Sunday, April 03, 2005

Stay the Course

Since the Iraq invasion, key liberal talking points include:
  1. A multi-racial Iraq could never become democratic, given the enmity between Sunni, Shi'ia and Kurd.

  2. And, lately, the democratic revolutions suddenly sprouting throughout the mid-East and elsewhere are unrelated to the Bush Doctrine.

  3. Terrorism's been around forever and will never be vanquished.
Recent events show liberal defeatism (as usual) is wrong.
  1. On Sunday, AP reported cooperation and negotiation among all three sects:
    Iraqi lawmakers elected a Sunni Arab as parliament speaker and Shiite and Kurdish leaders as his deputies on Sunday, ending days of deadlock as they sought to balance the country's predominant religious and ethnic groups in a new government.

    The selection of Industry Minister Hajim al-Hassani as parliament speaker was a step toward repairing the tattered image of the newly elected National Assembly, which had bickered for days over the post. A session Tuesday disintegrated into shouts and accusations.

    "It's time for the patient, Iraqi people to be treated with the dignity that God has given them," al-Hassani said as he accepted his new post. He urged his fellow lawmakers to work together, adding that "if we neglect our duties and fail, then we will hurt ourselves and the people will replace us with others."
    Quite an accomplishment: though some Sunnis boycotted the vote, the National Assembly chose a Sunni for the top job. On top of that, 64 Sunni clerics called on Sunnis to abandon terrorism and join the Iraqi Army and police.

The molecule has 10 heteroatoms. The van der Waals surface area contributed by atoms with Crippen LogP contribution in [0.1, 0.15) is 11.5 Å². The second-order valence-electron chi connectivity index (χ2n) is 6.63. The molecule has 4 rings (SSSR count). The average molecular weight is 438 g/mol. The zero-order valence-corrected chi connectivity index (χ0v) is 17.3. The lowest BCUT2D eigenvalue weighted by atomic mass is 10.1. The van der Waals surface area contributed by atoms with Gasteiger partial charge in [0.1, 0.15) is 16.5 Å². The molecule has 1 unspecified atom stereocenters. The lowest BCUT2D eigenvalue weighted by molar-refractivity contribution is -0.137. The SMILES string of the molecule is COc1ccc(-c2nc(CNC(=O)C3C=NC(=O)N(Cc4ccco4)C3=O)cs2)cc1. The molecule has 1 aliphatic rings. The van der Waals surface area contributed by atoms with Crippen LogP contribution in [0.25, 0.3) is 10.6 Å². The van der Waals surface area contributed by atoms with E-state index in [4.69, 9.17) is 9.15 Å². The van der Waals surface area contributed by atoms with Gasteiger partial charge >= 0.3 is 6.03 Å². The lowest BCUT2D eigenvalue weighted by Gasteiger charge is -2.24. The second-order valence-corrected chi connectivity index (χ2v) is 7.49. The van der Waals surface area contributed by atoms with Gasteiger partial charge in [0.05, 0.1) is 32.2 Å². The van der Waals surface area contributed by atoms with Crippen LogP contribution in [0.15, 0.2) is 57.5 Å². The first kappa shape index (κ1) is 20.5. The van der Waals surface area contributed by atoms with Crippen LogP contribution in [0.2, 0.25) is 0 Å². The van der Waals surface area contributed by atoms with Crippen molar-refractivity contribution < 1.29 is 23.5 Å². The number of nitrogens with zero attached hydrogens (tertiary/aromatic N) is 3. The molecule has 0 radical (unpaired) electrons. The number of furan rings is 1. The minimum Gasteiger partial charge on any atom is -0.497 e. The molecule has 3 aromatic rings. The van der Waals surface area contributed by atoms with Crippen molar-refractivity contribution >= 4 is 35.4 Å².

2. We're winning in Iraq. And Bush's new policies, having been a success so far, are inspiring the region, says Mohammed at Iraq the Model:
    Iraq is showing the region a new experiment here that is hopefully going to be the corner stone for a true major reform in the Middle East. This is going to be a tough road and we might not reach our goals with the desired speed and easiness but the important thing here is that this new experience in Iraq will not be confined to this country alone, it will help and inspire the oppressed nations that are still suffering from regimes similar to Saddam's to build their own examples and the sacrifices that are going to be given in Iraq will make the sought for freedom easier and faster for other freedom seekers.

    Now let Iraq be a candle that shows the road for those who were hesitant go through the dangers of that road.
    Take, for example, Lebanon, where Syria today promised to remove all of troops by April 30th. And today's Kyrgyzstan news:
    [D]eposed president Askar Akayev agreed to formally resign Sunday in a move welcomed by the Central Asian state's post-coup government as key to cementing the opposition's seizure of power.

    Akayev made the announcement at a brief news conference in Moscow, where he has been in exile since fleeing the revolution that gripped his homeland ten days ago.
    Indeed, change is coming even in supposedly intractable Palestine.

  3. Finally, terrorism in Iraq, and worldwide, clearly is waning. Sunday's Scotsman focused on Iraq:
    Two years after the huge statue of Saddam Hussein was toppled in the centre of Baghdad, the tide could finally be turning against the country’s insurgents.

    Although the euphoria that accompanied the demolition of the statue has long since evaporated, some observers are beginning to wonder whether the insurgency in Iraq is at last running out of steam. . . .